If you have been diagnosed with dementia, this Help
Sheet may be useful. It talks about dementia and where you can go
for further information.
What are the symptoms of dementia?
Dementia is a general term to describe problems with memory and thinking. The early symptoms include difficulties with:-
• Remembering, particularly recent events
• Making decisions
• Expressing your thoughts
• Understanding what others are saying
• Finding your way around
• Performing more complex tasks
• Managing finances
Are there different types of dementia?
Yes, there are various types of dementia. The effects of the different types of dementia are similar, but not identical, as each one tends to affect different parts of the brain. Some of the most common forms of dementia are:-
• Alzheimer's disease
• Vascular dementia
• Dementia with Lewy bodies
• Fronto Temporal Lobar Degeneration (FTLD)
• Alcohol related dementia (which is also known as Korsakoff's Syndrome)
Alzheimer's disease is the most common form of dementia.
Dementia is a general term to describe problems with memory and thinking.
Who gets dementia?
Dementia can happen to anyone, but it is much more common over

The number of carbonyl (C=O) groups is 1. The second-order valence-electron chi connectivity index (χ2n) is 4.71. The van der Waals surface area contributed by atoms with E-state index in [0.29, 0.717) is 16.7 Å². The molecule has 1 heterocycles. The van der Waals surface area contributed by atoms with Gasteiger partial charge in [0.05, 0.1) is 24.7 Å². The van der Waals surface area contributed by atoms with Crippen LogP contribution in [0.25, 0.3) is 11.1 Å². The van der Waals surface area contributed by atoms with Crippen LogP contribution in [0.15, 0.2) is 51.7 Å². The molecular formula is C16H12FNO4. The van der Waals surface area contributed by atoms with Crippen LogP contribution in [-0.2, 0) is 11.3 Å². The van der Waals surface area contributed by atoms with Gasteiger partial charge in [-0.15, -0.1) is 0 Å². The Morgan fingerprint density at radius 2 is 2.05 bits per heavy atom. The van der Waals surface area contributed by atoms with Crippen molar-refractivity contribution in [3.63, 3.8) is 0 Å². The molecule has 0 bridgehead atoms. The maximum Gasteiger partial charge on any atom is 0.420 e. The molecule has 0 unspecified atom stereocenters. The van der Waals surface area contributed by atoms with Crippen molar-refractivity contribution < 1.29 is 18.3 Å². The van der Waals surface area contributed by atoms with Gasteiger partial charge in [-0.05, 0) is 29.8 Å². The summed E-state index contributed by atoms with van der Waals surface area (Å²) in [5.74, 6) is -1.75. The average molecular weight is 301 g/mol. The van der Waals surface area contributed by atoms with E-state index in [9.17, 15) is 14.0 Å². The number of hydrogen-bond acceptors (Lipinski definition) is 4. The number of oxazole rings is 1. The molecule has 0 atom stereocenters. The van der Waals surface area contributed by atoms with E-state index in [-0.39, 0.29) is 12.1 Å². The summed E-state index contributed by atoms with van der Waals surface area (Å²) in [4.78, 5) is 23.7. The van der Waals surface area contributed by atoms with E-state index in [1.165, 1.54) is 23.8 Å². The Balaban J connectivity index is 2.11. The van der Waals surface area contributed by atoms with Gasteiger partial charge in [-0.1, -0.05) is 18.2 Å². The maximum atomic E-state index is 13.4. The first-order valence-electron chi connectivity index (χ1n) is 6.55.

the age of 65, of people 85 years and over, 1 in 3 have dementia.
In some cases it affects people in their 40s and 50s.
Are there any treatments for dementia?
At present there is no cure for dementia. However, medications
and treatments have been found to relieve some of the symptoms for
some people. Your doctor or specialist dementia nurse can advise
you about these treatments.
What can I do?
You may have been wondering what is happening to you for some
time now, and have probably been worried and anxious about the
changes you've noticed. Certainly being diagnosed with dementia is
upsetting, but for some people who have been worried about
themselves for a while, the diagnosis can come as a relief. They
know that they have an illness, and this can help them cope more
easily. It also enables them to start planning ahead.
Tell the people close to you
When you are ready it is important to tell your family and friends that you have dementia, if they do not already know. It may be difficult because such a diagnosis is hard to come to terms with for everyone concerned. But it is better that people close to you are clear about it, so that they can have time to adjust to your condition, find out about dementia and how best to support you.
The Jersey Alzheimer's Association has produced a Help Sheet
especially for family and friends, which provides information about
dementia and ways to help. Phone us on 01534 723519 if you would
like some copies for your family and friends.
It is important to know that:-
• You are still the same person
• The changes you are experiencing are because of a condition of the brain: dementia
• You will have good days and bad days
• Each person is affected differently and symptoms will vary
• You are not alone. There are people who understand what you are going through and can help
• There are ways to cope better, now and later on
You may feel angry, frustrated or upset about the changes in your life. Talking about these feelings with a trusted family member, friend, the Memory Clinic or asking for information, may help. Jersey Alzheimer's Association can help you.